7. I looked more critically at our budget. Can we reduce insurance costs? Groceries? Travel Hacking? I attacked one item per month. That's how to eat an elephant, one spoonful at a time.
  8. All of the savings went into stocks. A few errors, but now fully committed to index investing.
  9. The final and most important change came from inviting (I chose that word carefully) Mrs fit2fire along on the journey. Every relationship is different, but I am eternally grateful that she has joined me.

Implementing those first few steps took around six months, and I am almost ashamed to say that with the savings in running one car instead of three and the other small changes, we dropped our expenses by over $4000 per month.

The years of waste still hurt when I think about it but we must always move forward

Making those small changes to save money, cut back on unnecessary expenditure and investing it instead, has not just accelerated retirement but just a few years of effort has put us within reach of FIRE in my mid-forties.

Maybe that isn't super early FIRE to you, but compared to what I was heading for it will probably give me 20 extra years of trudge free life.

It will mean some sacrifices and some hard work. But nothing good in life is easy.

I just wish I could tell Joe.


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20 thoughts on “The Moment My (FIRE) Life Started”

  1. Outstanding! It just feels so good to know that FI and FIRE are leading people to happier, more free lives. That alone makes me want to continue to spread this message to my local community. Keep trudging!!!

  2. Wow! I love the transformation described in this post. There is the mental transformation, there is the emotional transformation and then there is the financial transformation. The parallels between the three are what is so impactful.

    This is it. This is what happens when you find this community. It’s amazing to see! Thanks for sharing.

  3. Absolutely love your fantastic writing style! Does your ‘trudge’ job have anything to do with writing? And what kind of cars did you give up to save that much money?!!!
    Keep on going, fit2fire!

    • Hi Earlier FI,
      Thanks very much for the compliment, no I’m not a writer of any sort. This is my first published article but with that feedback there will be more.

      One car was a 2 seater European little number. Unused most of the time, and a money pit for servicing, payments and insurance. Cars have probably been my worst vice over the years.

      It wasn’t just the cars, lots of other savings, the same as most other people. Until you wake up, you just don’t realise. As I’m sure you know?


  4. Ah, the trudge…a feeling we are all too familiar with. Great job turning that negativity into something productive and positive for your entire family. Good luck on your journey!

  5. Awesome story of zombie redemption! So many of us have that crystallized moment when the wage salavery awareness and the epiphany happens and it thrills me to read about it every time. And as far as late FIRE – it’ll 53 for me. I probably wouldn’t have gotten here much earlier as it took a while to get to this income. So happy to have gained 15 years of freedom from the dreadmill!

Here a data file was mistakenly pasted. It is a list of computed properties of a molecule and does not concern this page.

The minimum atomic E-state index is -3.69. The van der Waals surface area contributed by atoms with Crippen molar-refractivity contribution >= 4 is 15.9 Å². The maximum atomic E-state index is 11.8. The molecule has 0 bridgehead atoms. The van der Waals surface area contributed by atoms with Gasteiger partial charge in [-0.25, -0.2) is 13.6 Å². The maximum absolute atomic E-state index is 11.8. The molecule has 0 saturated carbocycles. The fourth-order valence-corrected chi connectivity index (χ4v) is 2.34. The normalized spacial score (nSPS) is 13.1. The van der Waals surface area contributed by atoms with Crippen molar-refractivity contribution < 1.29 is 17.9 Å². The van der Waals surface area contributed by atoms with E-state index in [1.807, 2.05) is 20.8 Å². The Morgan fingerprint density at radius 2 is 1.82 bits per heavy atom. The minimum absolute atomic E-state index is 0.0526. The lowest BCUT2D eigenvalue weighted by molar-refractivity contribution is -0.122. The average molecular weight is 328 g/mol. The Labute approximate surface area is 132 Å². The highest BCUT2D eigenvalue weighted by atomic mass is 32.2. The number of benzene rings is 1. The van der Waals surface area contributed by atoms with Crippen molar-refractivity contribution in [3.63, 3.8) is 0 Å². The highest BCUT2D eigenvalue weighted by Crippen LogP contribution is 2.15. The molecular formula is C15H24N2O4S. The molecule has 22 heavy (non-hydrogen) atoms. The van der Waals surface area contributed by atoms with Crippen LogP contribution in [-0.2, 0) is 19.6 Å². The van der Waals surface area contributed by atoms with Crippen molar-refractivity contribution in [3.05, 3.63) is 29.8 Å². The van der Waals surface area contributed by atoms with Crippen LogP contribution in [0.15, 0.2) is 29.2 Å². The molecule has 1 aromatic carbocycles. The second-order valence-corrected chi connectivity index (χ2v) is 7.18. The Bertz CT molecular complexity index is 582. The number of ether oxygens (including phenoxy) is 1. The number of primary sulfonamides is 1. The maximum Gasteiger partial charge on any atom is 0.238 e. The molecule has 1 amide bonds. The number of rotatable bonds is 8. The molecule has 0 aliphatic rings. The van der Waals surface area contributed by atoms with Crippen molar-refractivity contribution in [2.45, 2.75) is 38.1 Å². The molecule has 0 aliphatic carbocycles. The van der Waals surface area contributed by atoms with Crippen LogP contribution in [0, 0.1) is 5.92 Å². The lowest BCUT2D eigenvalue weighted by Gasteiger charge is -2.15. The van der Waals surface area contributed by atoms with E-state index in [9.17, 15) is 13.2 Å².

• Thanks,
      You are so right it is an epiphany, great way to explain it.
      Much better 53 for you than 63 right?

      I had the same epiphany with fitness and health, which is going to be my focus for writing more articles, turning that around has been harder that FIRE. But nothing good in life is easy and I think the benefits are even greater.


  6. I really liked this post 🙂 Good work and thank you for sharing your story; it’s very inspiring!

    I was curious what recipes you have used that are staples for your household?

    Thanks so much!

    • Hi Gavin, thanks for your kind words.

      My no oil vegan sausages are world famous (at home and work).
      Vegan nachos, curries, no oil burgers and onion rings, so many salads and bean mixes, plus hummus with everything. I’m always so full and have kept my lost weight off for years now. My next couple of articles will include my transformation numbers.

      I also food prep, so make enough for a few meals and portion/freeze to keep costs low.

      Some of my future articles will include recipes and general ideas to reduce oil and animal products.

      I have been experimenting since going to vegan/whole food plant based a few months ago, although vegetarian for years. Just about anything can be converted.

      Thanks for reading


  7. Second verse, NOT like the first:

    “16 tons, & whattaya get? Another day older, &OUTTA debt! St Peter don’t you call me, don’t wanna go ….. I’m having too much FUN, enjoying my soul ….. (on FIRE)!!”

    Here’s to setting our family & friends on FIRE too, so we can all deeply enjoy our lives, with The Trudge a dim memory.